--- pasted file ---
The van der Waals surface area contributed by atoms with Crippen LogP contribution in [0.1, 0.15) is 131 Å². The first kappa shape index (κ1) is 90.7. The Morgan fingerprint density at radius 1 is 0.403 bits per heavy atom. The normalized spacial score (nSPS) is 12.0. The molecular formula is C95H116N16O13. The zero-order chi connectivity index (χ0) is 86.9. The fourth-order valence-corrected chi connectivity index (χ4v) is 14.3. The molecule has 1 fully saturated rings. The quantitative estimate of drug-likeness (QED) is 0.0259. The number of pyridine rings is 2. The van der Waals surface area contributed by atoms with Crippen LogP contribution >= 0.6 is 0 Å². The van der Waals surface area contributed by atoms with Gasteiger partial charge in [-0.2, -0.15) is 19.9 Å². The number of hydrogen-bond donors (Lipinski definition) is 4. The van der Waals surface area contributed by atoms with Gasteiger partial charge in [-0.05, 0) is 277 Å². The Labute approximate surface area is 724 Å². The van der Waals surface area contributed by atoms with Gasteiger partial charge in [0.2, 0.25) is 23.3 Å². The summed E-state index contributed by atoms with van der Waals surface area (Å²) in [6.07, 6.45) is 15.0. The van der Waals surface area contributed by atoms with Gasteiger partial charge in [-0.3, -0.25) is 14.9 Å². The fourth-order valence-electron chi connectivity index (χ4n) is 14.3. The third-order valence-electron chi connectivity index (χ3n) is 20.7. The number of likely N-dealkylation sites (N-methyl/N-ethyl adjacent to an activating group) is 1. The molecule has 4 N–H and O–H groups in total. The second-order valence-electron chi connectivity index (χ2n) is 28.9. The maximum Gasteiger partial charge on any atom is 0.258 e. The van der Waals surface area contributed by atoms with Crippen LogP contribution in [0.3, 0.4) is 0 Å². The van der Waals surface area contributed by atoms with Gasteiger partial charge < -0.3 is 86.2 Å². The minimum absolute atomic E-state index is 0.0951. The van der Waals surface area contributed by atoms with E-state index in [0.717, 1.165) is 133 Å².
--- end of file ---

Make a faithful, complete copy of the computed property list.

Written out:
The van der Waals surface area contributed by atoms with Crippen LogP contribution in [0.1, 0.15) is 131 Å². The first kappa shape index (κ1) is 90.7. The Morgan fingerprint density at radius 1 is 0.403 bits per heavy atom. The normalized spacial score (nSPS) is 12.0. The molecular formula is C95H116N16O13. The zero-order chi connectivity index (χ0) is 86.9. The fourth-order valence-corrected chi connectivity index (χ4v) is 14.3. The molecule has 1 fully saturated rings. The quantitative estimate of drug-likeness (QED) is 0.0259. The number of pyridine rings is 2. The van der Waals surface area contributed by atoms with Crippen LogP contribution >= 0.6 is 0 Å². The van der Waals surface area contributed by atoms with Gasteiger partial charge in [-0.2, -0.15) is 19.9 Å². The number of hydrogen-bond donors (Lipinski definition) is 4. The van der Waals surface area contributed by atoms with Gasteiger partial charge in [-0.05, 0) is 277 Å². The Labute approximate surface area is 724 Å². The van der Waals surface area contributed by atoms with Gasteiger partial charge in [0.2, 0.25) is 23.3 Å². The summed E-state index contributed by atoms with van der Waals surface area (Å²) in [6.07, 6.45) is 15.0. The van der Waals surface area contributed by atoms with Gasteiger partial charge in [-0.3, -0.25) is 14.9 Å². The fourth-order valence-electron chi connectivity index (χ4n) is 14.3. The third-order valence-electron chi connectivity index (χ3n) is 20.7. The number of likely N-dealkylation sites (N-methyl/N-ethyl adjacent to an activating group) is 1. The molecule has 4 N–H and O–H groups in total. The second-order valence-electron chi connectivity index (χ2n) is 28.9. The maximum Gasteiger partial charge on any atom is 0.258 e. The van der Waals surface area contributed by atoms with Crippen LogP contribution in [0.3, 0.4) is 0 Å². The van der Waals surface area contributed by atoms with Gasteiger partial charge < -0.3 is 86.2 Å². The minimum absolute atomic E-state index is 0.0951. The van der Waals surface area contributed by atoms with E-state index in [0.717, 1.165) is 133 Å².